LIMIT: ONE DIVORCE PER CUSTOMER

March 12, 2012 § Leave a comment

Lane and Cristal Kimbrough appeared before a special chancellor to present their case for divorce. The case was apparently bifurcated, with the court hearing first only the divorce grounds, and the remaining issues to be tried later.

As for divorce grounds, Cristal charged Lane with habitual cruel and inhuman treatment and habitual drunkenness. Lane counterclaimed that Cristal had been guilty of habitual cruel and inhuman treatment and adultery.

At trial, after having heard the proof only on the grounds for divorce, the special chancellor dismissed all of the pled grounds and held that the parties were divorced “one from the other on the grounds of desertion.” The basis for his ruling was that both parties had recognized that the marriage was broken by virtue of having filed for divorce against each other, and they had in essence lived separate and apart within the same residence for more than two years, “abandoning the marital relationship.”

Both parties appealed.

In Kimbrough v. Kimbrough, decided by the COA February 28, 2012, the COA reversed and remanded, saying that “The chancellor’s grant of the divorce to both parties on the equal fault ground of desertion was clear error.” Judge Russell, writing for the majority, stated:

“The Mississippi Supreme Court has held that a chancery court may not grant a divorce based on each party’s fault-based grounds. Hyer v. Hyer, 636 So. 2d 381, 383-84 (Miss. 1994). This Court has stated: “There can be but one divorce granted. Where each party has requested a divorce and offers proof sufficient to establish a basis for divorce, the chancellor must then determine which of the parties will be granted a divorce.” Garriga v. Garriga, 770 So. 2d 978, 983 (¶23) (Miss.App. 2000).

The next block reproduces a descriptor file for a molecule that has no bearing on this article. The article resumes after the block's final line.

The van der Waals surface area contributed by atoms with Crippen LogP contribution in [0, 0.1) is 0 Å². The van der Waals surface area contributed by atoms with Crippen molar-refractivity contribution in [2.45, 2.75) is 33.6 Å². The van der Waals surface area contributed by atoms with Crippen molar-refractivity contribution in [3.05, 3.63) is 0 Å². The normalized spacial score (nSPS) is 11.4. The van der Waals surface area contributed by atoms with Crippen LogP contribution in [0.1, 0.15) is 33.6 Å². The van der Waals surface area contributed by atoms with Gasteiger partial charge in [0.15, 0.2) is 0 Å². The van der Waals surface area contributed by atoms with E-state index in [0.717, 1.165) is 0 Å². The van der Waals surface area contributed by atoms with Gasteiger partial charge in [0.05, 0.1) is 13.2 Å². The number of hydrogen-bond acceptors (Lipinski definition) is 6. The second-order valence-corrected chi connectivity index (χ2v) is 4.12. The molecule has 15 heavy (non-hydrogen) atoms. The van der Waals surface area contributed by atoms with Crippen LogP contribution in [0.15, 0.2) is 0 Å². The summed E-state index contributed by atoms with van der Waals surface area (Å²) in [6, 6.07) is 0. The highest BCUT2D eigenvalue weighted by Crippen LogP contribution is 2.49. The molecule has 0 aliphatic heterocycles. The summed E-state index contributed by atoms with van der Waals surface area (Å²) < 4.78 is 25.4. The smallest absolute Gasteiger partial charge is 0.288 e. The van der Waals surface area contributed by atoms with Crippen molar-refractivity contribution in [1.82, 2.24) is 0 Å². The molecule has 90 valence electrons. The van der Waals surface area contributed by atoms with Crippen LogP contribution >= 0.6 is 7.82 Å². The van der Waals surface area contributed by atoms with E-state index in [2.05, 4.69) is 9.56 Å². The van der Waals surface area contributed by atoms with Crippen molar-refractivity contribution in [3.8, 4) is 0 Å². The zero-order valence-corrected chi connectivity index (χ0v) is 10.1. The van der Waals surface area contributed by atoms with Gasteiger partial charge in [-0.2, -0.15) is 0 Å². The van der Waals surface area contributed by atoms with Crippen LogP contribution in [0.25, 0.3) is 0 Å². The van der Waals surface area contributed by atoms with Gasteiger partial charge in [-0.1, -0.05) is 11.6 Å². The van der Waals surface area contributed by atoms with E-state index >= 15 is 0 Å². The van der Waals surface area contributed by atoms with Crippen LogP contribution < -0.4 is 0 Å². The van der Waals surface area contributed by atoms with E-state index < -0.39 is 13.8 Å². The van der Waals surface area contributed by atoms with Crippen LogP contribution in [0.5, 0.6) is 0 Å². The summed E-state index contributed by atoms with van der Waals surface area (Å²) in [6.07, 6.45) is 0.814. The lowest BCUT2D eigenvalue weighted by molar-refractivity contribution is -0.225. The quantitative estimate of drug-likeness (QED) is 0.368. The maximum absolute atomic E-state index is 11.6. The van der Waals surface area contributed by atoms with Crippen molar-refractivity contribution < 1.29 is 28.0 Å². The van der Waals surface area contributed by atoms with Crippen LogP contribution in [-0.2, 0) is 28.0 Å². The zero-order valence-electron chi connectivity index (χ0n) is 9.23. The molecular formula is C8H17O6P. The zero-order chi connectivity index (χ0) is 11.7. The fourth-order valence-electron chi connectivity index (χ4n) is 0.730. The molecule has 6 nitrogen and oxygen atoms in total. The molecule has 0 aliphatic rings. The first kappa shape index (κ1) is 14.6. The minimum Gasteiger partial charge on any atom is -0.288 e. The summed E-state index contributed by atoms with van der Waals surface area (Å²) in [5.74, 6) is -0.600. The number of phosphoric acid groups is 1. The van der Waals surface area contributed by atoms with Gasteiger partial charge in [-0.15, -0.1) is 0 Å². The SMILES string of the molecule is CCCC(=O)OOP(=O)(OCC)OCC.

The court reversed and vacated the trial court’s judgment, declining to address any other issues.

Judge Griffis dissented for the reason that the COA should not have accepted and ruled on the appeal at all, since the trial court’s judgment disposed of less than all the issues pending (i.e., custody, child support, equitable distribution, etc.). He agreed that, if the COA should keep the appeal, the chancellor’s grant of a mutual divorce should be reversed, but he would have held that Cristal should have been granted a divorce based on the record.

Quite often lawyers present agreed Irreconcilable Differences divorce judgments granting both parties a divorce. That does not fly in the face of Hyer and Garriga because Irreconcilable Differences is not a fault-based ground.

In fault-based cases, however, the court can grant only one divorce per case. Mutual divorces are forbidden.

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